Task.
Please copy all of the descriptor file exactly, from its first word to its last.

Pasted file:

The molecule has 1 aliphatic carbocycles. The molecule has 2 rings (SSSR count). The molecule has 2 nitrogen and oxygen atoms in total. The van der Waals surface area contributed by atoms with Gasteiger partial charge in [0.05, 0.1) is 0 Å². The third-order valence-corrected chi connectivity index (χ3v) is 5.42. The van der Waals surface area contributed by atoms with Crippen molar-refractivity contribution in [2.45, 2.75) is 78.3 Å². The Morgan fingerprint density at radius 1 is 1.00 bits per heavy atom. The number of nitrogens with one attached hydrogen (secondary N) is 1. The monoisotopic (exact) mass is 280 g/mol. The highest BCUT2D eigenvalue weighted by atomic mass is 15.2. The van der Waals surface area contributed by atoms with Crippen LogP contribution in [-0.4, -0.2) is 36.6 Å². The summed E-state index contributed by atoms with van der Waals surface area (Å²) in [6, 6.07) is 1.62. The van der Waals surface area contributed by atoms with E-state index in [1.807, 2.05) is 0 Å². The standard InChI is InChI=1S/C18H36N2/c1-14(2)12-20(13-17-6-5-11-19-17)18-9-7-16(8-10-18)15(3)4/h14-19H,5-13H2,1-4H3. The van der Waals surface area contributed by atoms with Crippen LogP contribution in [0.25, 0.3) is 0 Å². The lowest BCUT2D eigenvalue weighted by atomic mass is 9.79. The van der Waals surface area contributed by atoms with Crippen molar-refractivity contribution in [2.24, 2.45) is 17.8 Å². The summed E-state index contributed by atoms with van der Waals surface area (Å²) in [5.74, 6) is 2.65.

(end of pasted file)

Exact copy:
The molecule has 1 aliphatic carbocycles. The molecule has 2 rings (SSSR count). The molecule has 2 nitrogen and oxygen atoms in total. The van der Waals surface area contributed by atoms with Gasteiger partial charge in [0.05, 0.1) is 0 Å². The third-order valence-corrected chi connectivity index (χ3v) is 5.42. The van der Waals surface area contributed by atoms with Crippen molar-refractivity contribution in [2.45, 2.75) is 78.3 Å². The Morgan fingerprint density at radius 1 is 1.00 bits per heavy atom. The number of nitrogens with one attached hydrogen (secondary N) is 1. The monoisotopic (exact) mass is 280 g/mol. The highest BCUT2D eigenvalue weighted by atomic mass is 15.2. The van der Waals surface area contributed by atoms with Crippen LogP contribution in [-0.4, -0.2) is 36.6 Å². The summed E-state index contributed by atoms with van der Waals surface area (Å²) in [6, 6.07) is 1.62. The van der Waals surface area contributed by atoms with E-state index in [1.807, 2.05) is 0 Å². The standard InChI is InChI=1S/C18H36N2/c1-14(2)12-20(13-17-6-5-11-19-17)18-9-7-16(8-10-18)15(3)4/h14-19H,5-13H2,1-4H3. The van der Waals surface area contributed by atoms with Crippen LogP contribution in [0.25, 0.3) is 0 Å². The lowest BCUT2D eigenvalue weighted by atomic mass is 9.79. The van der Waals surface area contributed by atoms with Crippen molar-refractivity contribution in [2.24, 2.45) is 17.8 Å². The summed E-state index contributed by atoms with van der Waals surface area (Å²) in [5.74, 6) is 2.65.